This means that the originating flush of the cache has to go through two messaging hops in order to arrive at all the various endpoints for flushing. But it makes sense to continue to implement this using the messaging paradigm because otherwise we end up slowing down the client application making the api calls as it has to wait for all cache flushes to be distributed and responded to.

        Show
        Eric Westfall added a comment - Finished implementation of the embedded cache eviction behavior (note, this is primarily just for the KIM module which is the only one it will effect). The implementation details on this are as followed, we will use updating a group as an example: When a group is updated, it will evict the local cache via the standard local cache manager. A KSB message will then be sent to the kimCacheDistributionQueue which is a service hosted only by the rice standalone server The kimCacheDistributionQueue implementation will then turn around and do the standard distributed flush behavior by delegating the flush down to an instance of the DistributedCacheManagerDecorator. This decorator will (as it's usual behavior) evict the group from it's local cache, and then send messages to all kimCacheService instances which need to be notified downstream. This means that the originating flush of the cache has to go through two messaging hops in order to arrive at all the various endpoints for flushing. But it makes sense to continue to implement this using the messaging paradigm because otherwise we end up slowing down the client application making the api calls as it has to wait for all cache flushes to be distributed and responded to.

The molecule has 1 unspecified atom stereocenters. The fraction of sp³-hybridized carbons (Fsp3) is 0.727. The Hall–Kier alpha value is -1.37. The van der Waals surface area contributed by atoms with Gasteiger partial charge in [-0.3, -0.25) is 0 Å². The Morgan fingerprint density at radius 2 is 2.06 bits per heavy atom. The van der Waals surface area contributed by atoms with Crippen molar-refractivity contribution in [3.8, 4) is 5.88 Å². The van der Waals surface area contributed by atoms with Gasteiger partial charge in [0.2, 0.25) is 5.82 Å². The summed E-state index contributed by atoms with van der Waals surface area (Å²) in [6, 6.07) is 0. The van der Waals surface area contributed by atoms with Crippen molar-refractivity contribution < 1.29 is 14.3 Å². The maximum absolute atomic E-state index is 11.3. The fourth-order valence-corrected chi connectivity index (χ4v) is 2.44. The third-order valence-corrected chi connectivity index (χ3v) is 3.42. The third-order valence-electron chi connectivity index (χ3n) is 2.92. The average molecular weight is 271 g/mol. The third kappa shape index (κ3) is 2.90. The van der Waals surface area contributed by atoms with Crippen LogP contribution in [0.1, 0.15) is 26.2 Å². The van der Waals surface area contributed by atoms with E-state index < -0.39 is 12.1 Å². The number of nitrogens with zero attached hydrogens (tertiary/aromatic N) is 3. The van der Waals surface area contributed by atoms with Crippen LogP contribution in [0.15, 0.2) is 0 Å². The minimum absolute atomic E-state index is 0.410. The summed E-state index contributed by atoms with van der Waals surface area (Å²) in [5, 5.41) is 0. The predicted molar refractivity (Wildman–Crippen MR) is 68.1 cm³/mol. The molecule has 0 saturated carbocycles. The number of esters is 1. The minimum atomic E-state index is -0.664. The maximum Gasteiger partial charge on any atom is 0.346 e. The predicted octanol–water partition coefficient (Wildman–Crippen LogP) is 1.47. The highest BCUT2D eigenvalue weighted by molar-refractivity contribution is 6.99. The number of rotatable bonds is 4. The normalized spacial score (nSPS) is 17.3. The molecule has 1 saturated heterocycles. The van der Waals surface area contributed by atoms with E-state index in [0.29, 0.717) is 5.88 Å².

Hide
        Eric Westfall added a comment -

        All work on this is now committed and has been tested pretty extensively using a sample client application.

        Show
        Eric Westfall added a comment - All work on this is now committed and has been tested pretty extensively using a sample client application.
        Hide
        Jessica Coltrin (Inactive) added a comment -

        Closing since these items are now in the release notes.

        Show
        Jessica Coltrin (Inactive) added a comment - Closing since these items are now in the release notes.

          People

          • Assignee:
            Eric Westfall
            Reporter:
            Eric Westfall
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            Dates

            • Created:
              Updated:
              Resolved: